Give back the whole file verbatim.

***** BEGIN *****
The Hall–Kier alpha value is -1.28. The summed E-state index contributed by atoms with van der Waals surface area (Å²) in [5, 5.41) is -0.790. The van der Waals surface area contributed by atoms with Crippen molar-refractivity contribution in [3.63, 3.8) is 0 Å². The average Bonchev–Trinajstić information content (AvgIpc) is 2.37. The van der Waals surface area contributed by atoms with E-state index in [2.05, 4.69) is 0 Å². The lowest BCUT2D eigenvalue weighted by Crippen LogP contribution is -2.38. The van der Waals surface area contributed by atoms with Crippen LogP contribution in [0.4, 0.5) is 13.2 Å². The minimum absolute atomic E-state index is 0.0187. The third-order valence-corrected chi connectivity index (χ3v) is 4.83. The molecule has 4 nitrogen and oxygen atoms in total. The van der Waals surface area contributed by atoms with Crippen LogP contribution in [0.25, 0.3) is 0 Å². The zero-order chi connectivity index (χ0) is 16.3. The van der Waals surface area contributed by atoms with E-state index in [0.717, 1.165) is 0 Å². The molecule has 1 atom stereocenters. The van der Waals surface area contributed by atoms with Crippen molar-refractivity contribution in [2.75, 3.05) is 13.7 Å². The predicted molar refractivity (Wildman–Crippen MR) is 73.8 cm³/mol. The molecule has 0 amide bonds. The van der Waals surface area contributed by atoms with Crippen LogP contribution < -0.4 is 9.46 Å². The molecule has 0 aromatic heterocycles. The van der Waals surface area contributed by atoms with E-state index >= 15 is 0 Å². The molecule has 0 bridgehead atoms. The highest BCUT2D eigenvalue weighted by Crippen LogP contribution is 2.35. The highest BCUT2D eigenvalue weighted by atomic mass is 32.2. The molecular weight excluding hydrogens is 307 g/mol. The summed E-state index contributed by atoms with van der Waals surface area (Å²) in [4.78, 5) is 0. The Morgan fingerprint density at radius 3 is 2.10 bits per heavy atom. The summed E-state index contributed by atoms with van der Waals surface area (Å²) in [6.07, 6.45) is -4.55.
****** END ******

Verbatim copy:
The Hall–Kier alpha value is -1.28. The summed E-state index contributed by atoms with van der Waals surface area (Å²) in [5, 5.41) is -0.790. The van der Waals surface area contributed by atoms with Crippen molar-refractivity contribution in [3.63, 3.8) is 0 Å². The average Bonchev–Trinajstić information content (AvgIpc) is 2.37. The van der Waals surface area contributed by atoms with E-state index in [2.05, 4.69) is 0 Å². The lowest BCUT2D eigenvalue weighted by Crippen LogP contribution is -2.38. The van der Waals surface area contributed by atoms with Crippen LogP contribution in [0.4, 0.5) is 13.2 Å². The minimum absolute atomic E-state index is 0.0187. The third-order valence-corrected chi connectivity index (χ3v) is 4.83. The molecule has 4 nitrogen and oxygen atoms in total. The van der Waals surface area contributed by atoms with Crippen LogP contribution in [0.25, 0.3) is 0 Å². The zero-order chi connectivity index (χ0) is 16.3. The van der Waals surface area contributed by atoms with E-state index in [0.717, 1.165) is 0 Å². The molecule has 1 atom stereocenters. The van der Waals surface area contributed by atoms with Crippen molar-refractivity contribution in [2.75, 3.05) is 13.7 Å². The predicted molar refractivity (Wildman–Crippen MR) is 73.8 cm³/mol. The molecule has 0 amide bonds. The van der Waals surface area contributed by atoms with Crippen LogP contribution < -0.4 is 9.46 Å². The molecule has 0 aromatic heterocycles. The van der Waals surface area contributed by atoms with E-state index >= 15 is 0 Å². The molecule has 0 bridgehead atoms. The highest BCUT2D eigenvalue weighted by Crippen LogP contribution is 2.35. The highest BCUT2D eigenvalue weighted by atomic mass is 32.2. The molecular weight excluding hydrogens is 307 g/mol. The summed E-state index contributed by atoms with van der Waals surface area (Å²) in [4.78, 5) is 0. The Morgan fingerprint density at radius 3 is 2.10 bits per heavy atom. The summed E-state index contributed by atoms with van der Waals surface area (Å²) in [6.07, 6.45) is -4.55.